Here’s one more reason to watch your waistline: the larger your waist circumference, the higher the odds that your arteries will become blocked, putting you at greater risk of a heart attack.
A high waist circumference—even in people with a healthy body weight—represents a risk factor for poor arterial health.
Known as atherosclerosis, the progressive buildup of fatty deposits in the arteries will often trigger a heart attack, especially in smokers and people with high levels of bad cholesterol. High blood pressure, family history, a sedentary lifestyle and obesity also constitute major risk factors. Even so, over one-third of heart problems, especially in young people, are not linked to these conventional causes. Indeed, half of heart attack victims die at home because they showed no warning signs. Is it possible to quickly recognize individuals whose arteries clog for no apparent reason and prevent these unfortunate consequences?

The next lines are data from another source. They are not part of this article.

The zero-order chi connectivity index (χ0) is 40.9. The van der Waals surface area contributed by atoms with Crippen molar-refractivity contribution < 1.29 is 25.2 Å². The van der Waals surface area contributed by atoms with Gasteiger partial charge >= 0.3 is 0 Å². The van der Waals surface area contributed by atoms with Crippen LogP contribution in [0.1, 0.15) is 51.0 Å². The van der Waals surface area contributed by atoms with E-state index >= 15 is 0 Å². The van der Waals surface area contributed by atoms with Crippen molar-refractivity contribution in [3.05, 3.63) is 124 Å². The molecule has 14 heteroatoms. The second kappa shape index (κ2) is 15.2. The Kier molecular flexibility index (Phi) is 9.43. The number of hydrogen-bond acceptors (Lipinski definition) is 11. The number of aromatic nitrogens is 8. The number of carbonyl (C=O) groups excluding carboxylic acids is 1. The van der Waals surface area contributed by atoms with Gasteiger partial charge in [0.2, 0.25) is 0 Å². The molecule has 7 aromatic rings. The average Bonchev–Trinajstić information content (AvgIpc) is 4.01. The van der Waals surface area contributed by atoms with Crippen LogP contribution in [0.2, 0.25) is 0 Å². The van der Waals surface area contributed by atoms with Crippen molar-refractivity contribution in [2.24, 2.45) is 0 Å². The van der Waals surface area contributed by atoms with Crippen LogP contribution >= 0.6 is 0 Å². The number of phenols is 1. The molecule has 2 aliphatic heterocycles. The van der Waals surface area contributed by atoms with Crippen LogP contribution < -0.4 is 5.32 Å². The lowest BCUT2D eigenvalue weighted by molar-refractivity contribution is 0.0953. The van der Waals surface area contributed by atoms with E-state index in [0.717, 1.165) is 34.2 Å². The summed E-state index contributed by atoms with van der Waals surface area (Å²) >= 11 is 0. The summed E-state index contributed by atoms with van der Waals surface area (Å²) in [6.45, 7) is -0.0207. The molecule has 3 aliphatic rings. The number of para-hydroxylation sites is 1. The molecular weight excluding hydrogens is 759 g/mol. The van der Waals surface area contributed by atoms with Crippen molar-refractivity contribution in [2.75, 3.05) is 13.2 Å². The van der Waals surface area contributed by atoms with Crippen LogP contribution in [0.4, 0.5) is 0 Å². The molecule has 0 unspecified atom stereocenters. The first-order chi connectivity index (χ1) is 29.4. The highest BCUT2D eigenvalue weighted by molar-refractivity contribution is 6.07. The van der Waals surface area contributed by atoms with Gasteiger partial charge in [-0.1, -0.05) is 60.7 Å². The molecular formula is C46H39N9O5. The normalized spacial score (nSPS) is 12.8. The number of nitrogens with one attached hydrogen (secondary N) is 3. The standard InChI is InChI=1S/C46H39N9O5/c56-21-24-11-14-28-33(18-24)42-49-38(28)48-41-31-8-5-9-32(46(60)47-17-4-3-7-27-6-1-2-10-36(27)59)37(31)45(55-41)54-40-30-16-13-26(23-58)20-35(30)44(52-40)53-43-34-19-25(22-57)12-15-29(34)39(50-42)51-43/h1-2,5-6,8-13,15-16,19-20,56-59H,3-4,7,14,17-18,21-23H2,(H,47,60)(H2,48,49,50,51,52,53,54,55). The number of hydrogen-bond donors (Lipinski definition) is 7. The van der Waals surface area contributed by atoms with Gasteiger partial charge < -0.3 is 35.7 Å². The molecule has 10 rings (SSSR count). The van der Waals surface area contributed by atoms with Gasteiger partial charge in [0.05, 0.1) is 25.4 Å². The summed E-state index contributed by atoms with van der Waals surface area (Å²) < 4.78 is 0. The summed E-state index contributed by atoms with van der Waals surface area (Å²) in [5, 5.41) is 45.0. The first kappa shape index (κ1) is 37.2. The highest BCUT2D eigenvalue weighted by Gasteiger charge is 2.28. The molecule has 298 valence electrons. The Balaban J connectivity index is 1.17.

Eric Larose, cardiologist and researcher at the Québec Heart and Lung Institute (IUCPQ-UL) and professor in the Faculty of Medicine at Université Laval, relied on magnetic resonance imaging to detect and determine the composition of atherosclerotic plaque in a group of healthy patients. Because some fatty deposits are more dangerous than others, it is important to be able to characterize them. For example, an accumulation of over 40% lipids can lead to artery rupture.
By analyzing the characteristics of the atherosclerosis, he found that a high waist circumference—even in people with a healthy body weight—represents a risk factor for poor arterial health.
Dr. Larose therefore strongly advises clinicians to measure their patients’ waistlines more often to better identify the individuals who are at risk of suffering from heart problems.